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The Fantasy Fallacy -- Exposing the Deeper Meaning Behind Sexual Thoughts
by Shannon Ethridge, M.A.
2012
(Thomas Nelson: Nashville TN)
[256 pages] All rights reserved.
[Answer 14 of 20 questions correctly to receive
10 hours of Continuing Education credit.]

 

Chapter 1: Why Discuss Sexual Fantasies? (p. 1-23)
1. The author defines sexual fantasies as imaginative thoughts that
a. show a person how to improve intimacy with another person.
b. decreases one's appreciation for real people.
c. fulfill some sort of psychological need.
d. usually lead to addictive behaviors.

2. The best question you should ask yourself whenever you have a sexual fantasy is
a. How can I morally fulfill this fantasy?
b. How can I ignore this fantasy so I can get on with my day?
c. Should I tell a trusted friend about this fantasy?
d. What can I learn from this fantasy?

3. When a married couple is temporarily apart from each other, it is acceptable for them to entertain healthy sexual thoughts about one another.
a. True
b. False

Chapter 2: The Benefits of Boundaries (p. 25-44)

4. Which is NOT true?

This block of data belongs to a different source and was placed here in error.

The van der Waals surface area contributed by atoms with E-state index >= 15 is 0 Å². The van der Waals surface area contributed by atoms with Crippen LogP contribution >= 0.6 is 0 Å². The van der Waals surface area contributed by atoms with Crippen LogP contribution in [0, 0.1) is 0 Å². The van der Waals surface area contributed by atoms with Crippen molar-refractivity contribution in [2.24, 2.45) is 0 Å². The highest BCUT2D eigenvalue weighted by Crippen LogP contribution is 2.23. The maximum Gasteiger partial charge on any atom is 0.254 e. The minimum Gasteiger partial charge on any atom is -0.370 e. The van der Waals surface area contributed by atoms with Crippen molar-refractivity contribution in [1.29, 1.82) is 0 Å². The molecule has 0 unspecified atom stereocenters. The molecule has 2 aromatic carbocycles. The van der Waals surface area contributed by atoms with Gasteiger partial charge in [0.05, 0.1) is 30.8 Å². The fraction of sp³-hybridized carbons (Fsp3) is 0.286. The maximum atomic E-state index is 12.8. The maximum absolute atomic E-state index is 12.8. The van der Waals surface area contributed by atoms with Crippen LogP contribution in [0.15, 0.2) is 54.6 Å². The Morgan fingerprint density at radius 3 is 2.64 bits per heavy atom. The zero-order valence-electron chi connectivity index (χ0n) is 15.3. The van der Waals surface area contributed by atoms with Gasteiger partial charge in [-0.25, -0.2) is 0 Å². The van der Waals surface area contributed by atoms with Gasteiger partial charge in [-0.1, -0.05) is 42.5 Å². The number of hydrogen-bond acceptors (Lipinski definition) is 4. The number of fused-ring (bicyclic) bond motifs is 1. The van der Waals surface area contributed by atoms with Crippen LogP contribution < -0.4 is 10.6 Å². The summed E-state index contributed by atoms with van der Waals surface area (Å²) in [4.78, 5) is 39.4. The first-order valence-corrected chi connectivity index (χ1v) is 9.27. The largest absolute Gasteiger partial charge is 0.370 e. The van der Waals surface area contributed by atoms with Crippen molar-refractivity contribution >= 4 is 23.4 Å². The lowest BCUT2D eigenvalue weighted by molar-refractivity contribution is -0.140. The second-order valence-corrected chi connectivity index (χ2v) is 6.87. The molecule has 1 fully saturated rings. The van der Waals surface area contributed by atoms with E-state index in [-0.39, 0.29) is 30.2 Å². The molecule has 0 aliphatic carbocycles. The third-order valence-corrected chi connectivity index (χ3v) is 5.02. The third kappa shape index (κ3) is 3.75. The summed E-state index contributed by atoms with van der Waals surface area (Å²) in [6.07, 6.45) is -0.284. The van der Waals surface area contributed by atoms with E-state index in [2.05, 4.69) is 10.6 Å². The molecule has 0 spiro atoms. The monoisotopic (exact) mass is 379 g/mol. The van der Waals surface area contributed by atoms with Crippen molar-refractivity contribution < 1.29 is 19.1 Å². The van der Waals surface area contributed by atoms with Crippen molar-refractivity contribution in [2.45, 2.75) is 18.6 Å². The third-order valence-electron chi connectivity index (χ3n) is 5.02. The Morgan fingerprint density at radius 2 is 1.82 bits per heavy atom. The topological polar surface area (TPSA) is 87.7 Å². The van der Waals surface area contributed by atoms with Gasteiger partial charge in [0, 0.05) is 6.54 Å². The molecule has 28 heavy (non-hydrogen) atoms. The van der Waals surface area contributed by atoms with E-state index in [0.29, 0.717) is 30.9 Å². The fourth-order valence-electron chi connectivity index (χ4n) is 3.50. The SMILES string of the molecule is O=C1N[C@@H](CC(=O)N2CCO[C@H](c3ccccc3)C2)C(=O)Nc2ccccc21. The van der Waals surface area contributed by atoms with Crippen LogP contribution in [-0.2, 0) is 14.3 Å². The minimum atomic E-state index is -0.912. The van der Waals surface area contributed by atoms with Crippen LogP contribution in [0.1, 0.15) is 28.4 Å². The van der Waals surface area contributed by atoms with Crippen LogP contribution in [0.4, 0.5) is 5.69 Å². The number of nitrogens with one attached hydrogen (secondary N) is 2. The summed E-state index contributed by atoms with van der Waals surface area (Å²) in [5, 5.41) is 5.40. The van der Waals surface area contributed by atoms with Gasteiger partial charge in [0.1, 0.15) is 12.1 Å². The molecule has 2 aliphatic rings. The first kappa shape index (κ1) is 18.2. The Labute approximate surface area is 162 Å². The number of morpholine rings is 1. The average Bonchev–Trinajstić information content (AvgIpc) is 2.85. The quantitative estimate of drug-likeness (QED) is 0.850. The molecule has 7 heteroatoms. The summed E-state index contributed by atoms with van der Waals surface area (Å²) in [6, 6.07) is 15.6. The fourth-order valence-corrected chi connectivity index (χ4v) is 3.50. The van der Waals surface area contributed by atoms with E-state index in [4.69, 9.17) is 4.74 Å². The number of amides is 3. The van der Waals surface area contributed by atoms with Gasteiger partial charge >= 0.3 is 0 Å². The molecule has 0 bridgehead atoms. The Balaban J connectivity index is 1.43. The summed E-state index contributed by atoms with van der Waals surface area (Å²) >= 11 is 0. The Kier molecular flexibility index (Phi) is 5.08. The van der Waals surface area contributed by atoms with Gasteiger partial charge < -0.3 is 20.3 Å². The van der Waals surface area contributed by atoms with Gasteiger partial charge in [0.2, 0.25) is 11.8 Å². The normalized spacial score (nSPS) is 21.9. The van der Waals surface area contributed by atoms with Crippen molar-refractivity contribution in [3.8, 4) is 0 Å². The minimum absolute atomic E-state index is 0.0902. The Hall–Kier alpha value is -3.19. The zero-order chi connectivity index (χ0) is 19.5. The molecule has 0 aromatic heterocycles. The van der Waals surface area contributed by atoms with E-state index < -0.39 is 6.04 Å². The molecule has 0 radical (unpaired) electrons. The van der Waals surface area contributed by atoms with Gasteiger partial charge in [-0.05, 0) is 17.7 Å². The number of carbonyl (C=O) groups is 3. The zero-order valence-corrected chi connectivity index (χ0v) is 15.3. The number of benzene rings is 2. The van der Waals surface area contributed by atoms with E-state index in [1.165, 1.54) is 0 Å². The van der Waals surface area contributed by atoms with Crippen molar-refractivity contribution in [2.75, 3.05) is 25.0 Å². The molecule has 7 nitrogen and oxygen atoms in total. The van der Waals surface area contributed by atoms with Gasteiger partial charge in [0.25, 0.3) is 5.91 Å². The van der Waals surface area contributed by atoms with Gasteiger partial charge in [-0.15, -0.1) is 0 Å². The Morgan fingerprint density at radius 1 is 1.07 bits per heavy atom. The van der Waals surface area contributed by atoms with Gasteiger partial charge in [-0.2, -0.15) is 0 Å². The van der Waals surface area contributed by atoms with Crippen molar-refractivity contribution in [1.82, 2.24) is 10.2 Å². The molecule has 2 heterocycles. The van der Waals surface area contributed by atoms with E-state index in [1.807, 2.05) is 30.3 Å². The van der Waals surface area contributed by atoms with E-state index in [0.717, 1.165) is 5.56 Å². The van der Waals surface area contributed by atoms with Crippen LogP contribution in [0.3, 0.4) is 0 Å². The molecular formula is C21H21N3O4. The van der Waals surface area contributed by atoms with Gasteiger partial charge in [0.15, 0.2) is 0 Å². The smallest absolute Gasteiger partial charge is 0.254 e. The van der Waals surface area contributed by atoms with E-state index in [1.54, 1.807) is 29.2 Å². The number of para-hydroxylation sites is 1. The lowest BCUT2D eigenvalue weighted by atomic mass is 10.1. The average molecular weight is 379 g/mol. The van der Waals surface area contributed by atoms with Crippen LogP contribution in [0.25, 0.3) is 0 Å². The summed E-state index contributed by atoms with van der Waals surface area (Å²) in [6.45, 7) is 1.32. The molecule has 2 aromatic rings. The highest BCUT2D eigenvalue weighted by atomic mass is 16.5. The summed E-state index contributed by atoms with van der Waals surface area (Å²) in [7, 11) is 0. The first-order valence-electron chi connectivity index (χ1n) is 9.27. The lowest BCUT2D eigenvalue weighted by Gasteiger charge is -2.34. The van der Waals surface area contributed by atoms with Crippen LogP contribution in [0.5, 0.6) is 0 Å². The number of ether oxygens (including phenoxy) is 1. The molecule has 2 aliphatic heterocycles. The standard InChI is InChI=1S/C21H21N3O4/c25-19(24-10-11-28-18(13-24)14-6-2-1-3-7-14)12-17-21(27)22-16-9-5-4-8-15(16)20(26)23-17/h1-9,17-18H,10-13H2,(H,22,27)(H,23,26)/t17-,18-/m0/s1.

a. It is possible to divert sexual energy into a creative hobby such as painting, writing, or singing.
b. We cannot completely turn off our sexual thoughts.
c. It can be quite effective to sometimes repress our sexual desires.
d. We can choose not to act on sexual thoughts that just come into our minds (autoerotic thoughts)

5. Which of the following scenarios describes an autoerotic fantasy?
a. A wife who imagines that it might be enjoyable to try a new sexual position with her husband.
b. A man who has a sexual dream about his secretary, but does not act upon it.
c. A female college student who masturbates to thoughts of having sex with her college professor.
d. A husband and wife going on vacation without their children so they can enjoy uninterrupted sexual intimacy.

6. Which does NOT help a married person control unwanted sexual fantasies while having sex with his or her spouse?
a. Hurry up the process of foreplay in order to get rid of unwanted thoughts.
b. Keep one's eyes open to focus on one's spouse.
c. Change positions.
d. Engage in deep breathing.

Chapter 3: The Faces Behind Sexual Fantasies (p. 45-65)
7. Archetypes help us to _____ our sexual thoughts.

a. expose the deeper meaning behind
b. reject and confess
c. enhance and enjoy
d. sublimate

8. Sophia had three affairs because these men paid her more attention than her husband, Simon. When the author asked her," Wasn't this something you could have expected more of from your husband?" she answered